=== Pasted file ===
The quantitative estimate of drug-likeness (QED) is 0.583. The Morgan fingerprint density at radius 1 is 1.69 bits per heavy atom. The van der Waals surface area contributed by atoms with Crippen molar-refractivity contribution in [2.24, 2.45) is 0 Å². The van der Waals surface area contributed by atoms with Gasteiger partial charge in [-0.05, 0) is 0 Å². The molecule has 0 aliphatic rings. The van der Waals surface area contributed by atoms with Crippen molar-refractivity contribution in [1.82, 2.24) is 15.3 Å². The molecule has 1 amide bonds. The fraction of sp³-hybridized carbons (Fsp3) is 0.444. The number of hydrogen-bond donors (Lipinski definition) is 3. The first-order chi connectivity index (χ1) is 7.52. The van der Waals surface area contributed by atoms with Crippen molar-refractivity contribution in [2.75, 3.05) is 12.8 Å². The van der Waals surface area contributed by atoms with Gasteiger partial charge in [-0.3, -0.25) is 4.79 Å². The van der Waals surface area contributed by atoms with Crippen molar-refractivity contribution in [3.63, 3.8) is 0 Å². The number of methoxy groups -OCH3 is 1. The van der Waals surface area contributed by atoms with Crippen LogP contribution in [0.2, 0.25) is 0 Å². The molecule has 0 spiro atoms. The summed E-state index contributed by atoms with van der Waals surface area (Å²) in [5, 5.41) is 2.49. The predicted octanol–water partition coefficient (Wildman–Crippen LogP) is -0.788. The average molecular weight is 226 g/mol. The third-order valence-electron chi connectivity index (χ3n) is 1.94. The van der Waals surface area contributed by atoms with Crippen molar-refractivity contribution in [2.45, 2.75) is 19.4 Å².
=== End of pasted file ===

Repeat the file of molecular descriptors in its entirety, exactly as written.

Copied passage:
The quantitative estimate of drug-likeness (QED) is 0.583. The Morgan fingerprint density at radius 1 is 1.69 bits per heavy atom. The van der Waals surface area contributed by atoms with Crippen molar-refractivity contribution in [2.24, 2.45) is 0 Å². The van der Waals surface area contributed by atoms with Gasteiger partial charge in [-0.05, 0) is 0 Å². The molecule has 0 aliphatic rings. The van der Waals surface area contributed by atoms with Crippen molar-refractivity contribution in [1.82, 2.24) is 15.3 Å². The molecule has 1 amide bonds. The fraction of sp³-hybridized carbons (Fsp3) is 0.444. The number of hydrogen-bond donors (Lipinski definition) is 3. The first-order chi connectivity index (χ1) is 7.52. The van der Waals surface area contributed by atoms with Crippen molar-refractivity contribution in [2.75, 3.05) is 12.8 Å². The van der Waals surface area contributed by atoms with Gasteiger partial charge in [-0.3, -0.25) is 4.79 Å². The van der Waals surface area contributed by atoms with Crippen molar-refractivity contribution in [3.63, 3.8) is 0 Å². The number of methoxy groups -OCH3 is 1. The van der Waals surface area contributed by atoms with Crippen LogP contribution in [0.2, 0.25) is 0 Å². The molecule has 0 spiro atoms. The summed E-state index contributed by atoms with van der Waals surface area (Å²) in [5, 5.41) is 2.49. The predicted octanol–water partition coefficient (Wildman–Crippen LogP) is -0.788. The average molecular weight is 226 g/mol. The third-order valence-electron chi connectivity index (χ3n) is 1.94. The van der Waals surface area contributed by atoms with Crippen molar-refractivity contribution in [2.45, 2.75) is 19.4 Å².